Utah one step closer to becoming home of Trump National Highway

Hundreds of angry emails - some one lawmaker said are too vicious and profane to discuss publicly - did not deter a c...

Posted: Mar. 6, 2018 1:41 PM
Updated: Mar. 6, 2018 1:53 PM

Hundreds of angry emails - some one lawmaker said are too vicious and profane to discuss publicly - did not deter a committee of legislators Monday from advancing legislation to rename a southern Utah highway in honor of President Donald Trump.

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The measure by Rep. Mike Noel, R-Kanab, would rename the National Parks Highway the Donald J. Trump Utah National Parks Highway in recognition of Trump's impact on rural Utah and public lands.

HB481, advanced on a 9-2 vote, would replace the Utah National Parks Highway, which includes sections of U.S. 89, I-15, U.S. 191 as well as parts of southern Utah roads that trace the edges of some of Utah's national parks.

Rep. Susan Duckworth, D-Magna, hopes to derail the bill, which appears to be on a fast track to passing, on the House floor. She has a substitute bill to rename the route the Jon M. Huntsman Sr. Memorial Utah National Parks Highway. The billionaire industrialist/philanthropist died last last month.

Noel's bill has drawn widespread criticism from Democrats and environmental groups, and just as much support from rural county commissioners and some young conservative Republicans.

"We could not be more in favor of this," said Natalie Callahan, with the Utah Young Republicans.

Noel said his measure honors a U.S. president who delivered on his promises, recognizing states' rights and rural voices when he acted last December to drastically shrink the Bears Ears and Grand Staircase national monuments.

"This is a president who actually delivered on his promises. He has done great things for the state of Utah," Noel said.

Critics are dumfounded at the proposal and say it is an affront. Environmental groups and Native American tribes are suing over the boundary reductions and Trump, along with Interior Secretary Ryan Zinke, are routinely accused of carrying out the most destructive attack on public lands in modern history.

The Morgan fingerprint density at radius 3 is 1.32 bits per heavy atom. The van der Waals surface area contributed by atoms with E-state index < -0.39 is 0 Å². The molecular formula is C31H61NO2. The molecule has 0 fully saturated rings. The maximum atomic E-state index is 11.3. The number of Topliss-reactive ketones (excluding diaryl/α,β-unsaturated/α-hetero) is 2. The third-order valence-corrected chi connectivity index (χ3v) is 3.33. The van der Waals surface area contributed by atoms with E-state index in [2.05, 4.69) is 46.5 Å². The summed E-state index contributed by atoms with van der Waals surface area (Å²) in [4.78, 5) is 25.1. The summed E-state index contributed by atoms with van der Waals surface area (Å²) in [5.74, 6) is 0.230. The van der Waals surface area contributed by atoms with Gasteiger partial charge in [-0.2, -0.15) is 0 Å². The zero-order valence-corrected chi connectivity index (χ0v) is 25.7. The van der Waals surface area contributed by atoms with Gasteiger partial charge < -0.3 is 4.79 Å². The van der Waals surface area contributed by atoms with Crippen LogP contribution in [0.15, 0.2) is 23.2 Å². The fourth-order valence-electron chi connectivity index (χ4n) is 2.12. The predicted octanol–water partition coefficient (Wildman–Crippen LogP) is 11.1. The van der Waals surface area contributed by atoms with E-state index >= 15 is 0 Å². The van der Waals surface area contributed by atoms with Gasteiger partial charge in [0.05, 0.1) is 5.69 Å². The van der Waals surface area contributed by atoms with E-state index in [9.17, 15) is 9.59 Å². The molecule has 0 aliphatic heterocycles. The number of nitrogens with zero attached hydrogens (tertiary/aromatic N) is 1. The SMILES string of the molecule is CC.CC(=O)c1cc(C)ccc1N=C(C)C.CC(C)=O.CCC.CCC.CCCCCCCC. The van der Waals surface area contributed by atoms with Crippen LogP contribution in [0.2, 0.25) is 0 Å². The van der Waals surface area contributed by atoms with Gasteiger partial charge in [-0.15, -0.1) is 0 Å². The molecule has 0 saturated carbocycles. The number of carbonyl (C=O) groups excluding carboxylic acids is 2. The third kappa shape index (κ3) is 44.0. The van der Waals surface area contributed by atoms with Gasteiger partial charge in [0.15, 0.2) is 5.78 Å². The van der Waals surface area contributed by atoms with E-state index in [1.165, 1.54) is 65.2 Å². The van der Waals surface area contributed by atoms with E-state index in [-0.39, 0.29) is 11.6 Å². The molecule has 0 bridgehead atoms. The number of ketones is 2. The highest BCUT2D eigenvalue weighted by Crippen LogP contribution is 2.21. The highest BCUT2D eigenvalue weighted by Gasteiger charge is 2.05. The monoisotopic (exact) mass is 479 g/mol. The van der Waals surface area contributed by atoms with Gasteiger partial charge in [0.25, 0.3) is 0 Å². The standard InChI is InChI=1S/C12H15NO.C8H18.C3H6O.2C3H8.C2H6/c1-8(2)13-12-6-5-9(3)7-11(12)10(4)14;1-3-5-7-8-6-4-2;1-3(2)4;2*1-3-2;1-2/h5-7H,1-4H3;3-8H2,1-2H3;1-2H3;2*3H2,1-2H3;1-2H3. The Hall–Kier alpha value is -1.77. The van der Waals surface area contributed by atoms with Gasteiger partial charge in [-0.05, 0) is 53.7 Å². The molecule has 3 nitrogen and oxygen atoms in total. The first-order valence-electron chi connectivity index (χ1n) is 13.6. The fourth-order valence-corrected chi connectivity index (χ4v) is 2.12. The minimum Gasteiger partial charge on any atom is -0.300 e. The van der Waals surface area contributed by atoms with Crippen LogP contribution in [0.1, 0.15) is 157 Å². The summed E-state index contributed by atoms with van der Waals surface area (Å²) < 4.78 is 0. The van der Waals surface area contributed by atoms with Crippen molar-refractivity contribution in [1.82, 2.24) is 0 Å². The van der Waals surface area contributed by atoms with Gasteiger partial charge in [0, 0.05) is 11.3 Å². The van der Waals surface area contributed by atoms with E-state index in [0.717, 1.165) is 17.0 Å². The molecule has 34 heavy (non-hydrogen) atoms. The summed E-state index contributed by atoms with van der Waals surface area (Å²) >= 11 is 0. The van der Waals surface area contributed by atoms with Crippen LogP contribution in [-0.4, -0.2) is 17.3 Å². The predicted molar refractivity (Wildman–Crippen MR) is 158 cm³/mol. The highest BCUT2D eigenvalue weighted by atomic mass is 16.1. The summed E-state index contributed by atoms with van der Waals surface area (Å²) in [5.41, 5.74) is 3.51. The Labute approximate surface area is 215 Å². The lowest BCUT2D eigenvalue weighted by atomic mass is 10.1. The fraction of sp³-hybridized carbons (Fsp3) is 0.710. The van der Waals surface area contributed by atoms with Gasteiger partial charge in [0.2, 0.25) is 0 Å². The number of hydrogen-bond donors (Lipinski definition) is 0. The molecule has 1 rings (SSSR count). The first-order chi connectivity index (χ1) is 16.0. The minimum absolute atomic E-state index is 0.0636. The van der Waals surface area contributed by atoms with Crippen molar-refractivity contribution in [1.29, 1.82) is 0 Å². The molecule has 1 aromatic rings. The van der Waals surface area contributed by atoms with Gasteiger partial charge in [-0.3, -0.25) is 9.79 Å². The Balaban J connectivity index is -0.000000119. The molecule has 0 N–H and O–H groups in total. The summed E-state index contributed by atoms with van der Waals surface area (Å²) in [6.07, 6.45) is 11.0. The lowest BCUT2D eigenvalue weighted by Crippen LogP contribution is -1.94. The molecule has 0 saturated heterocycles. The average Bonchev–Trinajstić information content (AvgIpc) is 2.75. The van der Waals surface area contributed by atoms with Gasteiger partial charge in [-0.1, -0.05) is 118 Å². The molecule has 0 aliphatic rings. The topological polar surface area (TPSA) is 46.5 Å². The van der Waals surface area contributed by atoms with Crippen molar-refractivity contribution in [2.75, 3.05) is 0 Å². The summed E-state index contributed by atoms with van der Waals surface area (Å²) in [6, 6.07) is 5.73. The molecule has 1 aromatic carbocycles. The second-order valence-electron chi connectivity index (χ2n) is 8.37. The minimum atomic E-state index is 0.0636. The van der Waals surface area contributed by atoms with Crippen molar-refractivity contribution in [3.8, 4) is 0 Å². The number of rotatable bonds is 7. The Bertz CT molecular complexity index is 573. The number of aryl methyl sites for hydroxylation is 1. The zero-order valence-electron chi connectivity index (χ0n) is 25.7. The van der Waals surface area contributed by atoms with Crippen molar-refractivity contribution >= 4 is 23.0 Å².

Ashley Soltysiak, chapter director of the Utah Sierra Club, urged the bill's defeat.

"We do not believe this is in the interest of all Utahns," she said, citing what she describes as the administration's massive attack on public lands.

Wendy Garvin, with the Utah Progressive Caucus, said the designation is inappropriate because Trump fosters division in the country and stressed she doesn't believe people will be willing to drive on the highway.

Critics also say the new signs bearing Trump's name would be victims of repeated vandalism.

But longtime rancher Stanton Gleave, from Piute County, told the committee he supports Trump 100 percent.

"He's done more for this area than any other U.S. president."

Rep. Stewart Barlow, R-Fruit Heights, said the committee discussion over the measure on Monday featured some "really good comments" from both sides. He noted he would have been in favor of no monuments at all.

"I see a lot of the action of President Trump of coming in and really being a broker for both sides. I think this is one of his great compromises."

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